Thank you, Karen Doyle, artist, for reminding us of what’s possible.

“Cliff” oil by Karen Doyle 36 x 36


“Art can speak things that can’t always be said with words and helps others to channel their emotions, providing comfort that we are not the only ones feeling a certain way. Being an artist is often a vulnerable path. You make something so deeply personal and then present it with an open heart. Not everyone is so fearless.”  D. Fairweather, gallerist




Thoughts about Reopening

 Karen Doyle 


What a time this has been!  I know we can all say that in so many different ways.  For me personally, I’m glad to be done with overseeing three months of online school and keeping track of online dance classes over Zoom.  I’ve adjusted to working remotely from home.


Our  teams now have weekly Coffee Chats where we catch up on non-work as if we were standing around the virtual water cooler.  I’m also very thankful to have clarity that I’ll continue to work remotely for the remainder of the summer, and likely all the way through the fall.  I am extremely thankful that I am able to work remotely, and am very appreciative of the measures that Nike is taking to support employees during this time.  I know many who are not as fortunate.  When our kids return to school is still unclear; so now the districts are beginning to look at options for what comes next.  



Today is the first day of summer, and I am thankful for emerging bits of a new normal.  Washington County, Oregon where we live entered Phase 1 on June 1st.  We were the next-to-last county in the state to enter Phase 1 and begin to reopen.  Multnomah County, where much of Portland is located, started to reopen only yesterday.  Now, the three counties of the Portland Metro area will move forward together as one, so it will be another three weeks before we progress to Phase 2, assuming all goes okay.  Plein Air events that would be going on right now have been canceled – the Lavender Festival and the Lake Oswego Festival of the Arts.  Many venues have started to offer online events. Priorities are becoming clearer all of the time – family first.


I haven’t listed any exhibits since March due to cancellations and closures.  Fairweather House & Gallery in Seaside reopened on May 15th and is continuing to show my oil paintings.  Denise Fairweather has a beautiful showing of the gallery filmed.  Pre-COVID circumstances, I had intended to paint for the future shows at the gallery.  Instead, I focused on just getting through each day and navigating the constant changes and new information.  I consumed more news and podcasts than I did books and audio books, and my fiction reading slowed way down.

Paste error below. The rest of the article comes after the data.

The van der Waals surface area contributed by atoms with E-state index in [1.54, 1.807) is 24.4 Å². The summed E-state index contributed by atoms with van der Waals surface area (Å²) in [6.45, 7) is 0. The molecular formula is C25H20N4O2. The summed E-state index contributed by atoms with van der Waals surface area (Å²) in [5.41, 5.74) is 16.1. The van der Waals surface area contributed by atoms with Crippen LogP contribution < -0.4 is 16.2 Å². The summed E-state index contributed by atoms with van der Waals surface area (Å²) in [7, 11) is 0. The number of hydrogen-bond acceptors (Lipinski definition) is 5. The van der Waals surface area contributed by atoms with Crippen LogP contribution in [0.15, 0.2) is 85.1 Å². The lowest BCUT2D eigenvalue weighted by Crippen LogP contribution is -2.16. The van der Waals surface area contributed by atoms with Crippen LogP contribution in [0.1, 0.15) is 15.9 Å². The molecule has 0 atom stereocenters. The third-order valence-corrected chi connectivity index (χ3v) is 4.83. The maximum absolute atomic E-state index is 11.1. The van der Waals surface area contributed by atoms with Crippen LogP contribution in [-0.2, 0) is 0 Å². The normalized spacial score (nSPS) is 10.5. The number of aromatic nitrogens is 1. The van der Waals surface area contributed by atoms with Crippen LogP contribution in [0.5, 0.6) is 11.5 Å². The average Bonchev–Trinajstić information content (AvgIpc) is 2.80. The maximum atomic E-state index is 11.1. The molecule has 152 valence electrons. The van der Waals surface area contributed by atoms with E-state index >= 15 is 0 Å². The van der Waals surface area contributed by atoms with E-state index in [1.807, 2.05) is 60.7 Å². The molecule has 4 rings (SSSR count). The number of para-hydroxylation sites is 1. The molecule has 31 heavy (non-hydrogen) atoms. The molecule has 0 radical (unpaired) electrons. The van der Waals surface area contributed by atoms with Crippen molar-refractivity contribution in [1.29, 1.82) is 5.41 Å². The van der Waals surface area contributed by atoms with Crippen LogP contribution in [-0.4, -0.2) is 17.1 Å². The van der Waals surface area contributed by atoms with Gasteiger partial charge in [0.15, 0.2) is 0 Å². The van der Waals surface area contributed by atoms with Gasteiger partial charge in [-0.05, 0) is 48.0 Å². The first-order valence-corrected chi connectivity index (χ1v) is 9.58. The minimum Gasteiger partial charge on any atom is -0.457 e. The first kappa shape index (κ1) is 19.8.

This week we planned our first getaway since March.  I packed my paints, and yesterday I painted en plein air for the first time this year.

We are wearing masks inside businesses.  It is a  requirement.  I’m pleased with the cautious and data-driven approach that Oregon has taken. Gradually, a new normal emerges.  It changes daily, however.  We are not in control, the virus is.  



I started this post about the reopening of the gallery in Seaside, happy that my work is on display.  More and more, I cannot separate my art life from my personal life, my family life.  I was able to paint yesterday because the girls were confident and comfortable riding their bikes outside on their own.  When I take my paintings out to Seaside, I will  take my daughter and a friend.  My art cannot be separated from my life, from the reopening and my state of mind.  I wanted to publish this today, the first day of summer.  Already, it is 9:46pm.  Signing off and posting.Take care and stay safe, Karen.


“First blog post in quite awhile.  Cases have spiked in Oregon since I wrote this. It was wonderful to get away for a few days and start painting and just enjoy nature, which I love. I hope you enjoy reading about my thoughts on reopening! Feel free to share.” Karen Doyle



Fairweather House and Gallery

612 Broadway St.


Art show and sale

On exhibition through July 30th

Exploring the deep and multifaceted relationship with the sea and shore

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